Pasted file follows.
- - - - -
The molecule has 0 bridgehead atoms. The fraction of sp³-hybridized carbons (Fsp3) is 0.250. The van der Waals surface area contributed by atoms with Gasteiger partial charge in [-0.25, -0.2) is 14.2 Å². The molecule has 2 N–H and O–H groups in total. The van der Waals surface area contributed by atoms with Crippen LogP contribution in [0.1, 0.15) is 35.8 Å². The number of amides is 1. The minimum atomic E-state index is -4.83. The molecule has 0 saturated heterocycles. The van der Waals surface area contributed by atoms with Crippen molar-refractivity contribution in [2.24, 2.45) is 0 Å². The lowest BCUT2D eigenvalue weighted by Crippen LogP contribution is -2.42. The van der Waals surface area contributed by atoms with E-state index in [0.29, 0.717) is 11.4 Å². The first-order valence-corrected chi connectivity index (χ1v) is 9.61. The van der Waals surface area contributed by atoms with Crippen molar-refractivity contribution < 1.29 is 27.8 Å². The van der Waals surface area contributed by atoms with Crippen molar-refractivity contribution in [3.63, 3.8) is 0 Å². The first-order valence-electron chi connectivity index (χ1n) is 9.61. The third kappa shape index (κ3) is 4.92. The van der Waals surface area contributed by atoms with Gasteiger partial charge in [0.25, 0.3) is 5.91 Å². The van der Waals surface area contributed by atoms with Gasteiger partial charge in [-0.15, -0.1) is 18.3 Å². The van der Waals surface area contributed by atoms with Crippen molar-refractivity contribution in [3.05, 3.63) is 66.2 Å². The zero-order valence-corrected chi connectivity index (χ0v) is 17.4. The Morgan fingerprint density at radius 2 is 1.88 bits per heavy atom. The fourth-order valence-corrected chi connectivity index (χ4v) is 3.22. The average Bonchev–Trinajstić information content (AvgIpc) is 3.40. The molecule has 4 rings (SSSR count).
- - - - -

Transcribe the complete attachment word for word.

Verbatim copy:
The molecule has 0 bridgehead atoms. The fraction of sp³-hybridized carbons (Fsp3) is 0.250. The van der Waals surface area contributed by atoms with Gasteiger partial charge in [-0.25, -0.2) is 14.2 Å². The molecule has 2 N–H and O–H groups in total. The van der Waals surface area contributed by atoms with Crippen LogP contribution in [0.1, 0.15) is 35.8 Å². The number of amides is 1. The minimum atomic E-state index is -4.83. The molecule has 0 saturated heterocycles. The van der Waals surface area contributed by atoms with Crippen molar-refractivity contribution in [2.24, 2.45) is 0 Å². The lowest BCUT2D eigenvalue weighted by Crippen LogP contribution is -2.42. The van der Waals surface area contributed by atoms with E-state index in [0.29, 0.717) is 11.4 Å². The first-order valence-corrected chi connectivity index (χ1v) is 9.61. The van der Waals surface area contributed by atoms with Crippen molar-refractivity contribution < 1.29 is 27.8 Å². The van der Waals surface area contributed by atoms with Crippen molar-refractivity contribution in [3.63, 3.8) is 0 Å². The first-order valence-electron chi connectivity index (χ1n) is 9.61. The third kappa shape index (κ3) is 4.92. The van der Waals surface area contributed by atoms with Gasteiger partial charge in [0.25, 0.3) is 5.91 Å². The van der Waals surface area contributed by atoms with Gasteiger partial charge in [-0.15, -0.1) is 18.3 Å². The van der Waals surface area contributed by atoms with Crippen molar-refractivity contribution in [3.05, 3.63) is 66.2 Å². The zero-order valence-corrected chi connectivity index (χ0v) is 17.4. The Morgan fingerprint density at radius 2 is 1.88 bits per heavy atom. The fourth-order valence-corrected chi connectivity index (χ4v) is 3.22. The average Bonchev–Trinajstić information content (AvgIpc) is 3.40. The molecule has 4 rings (SSSR count).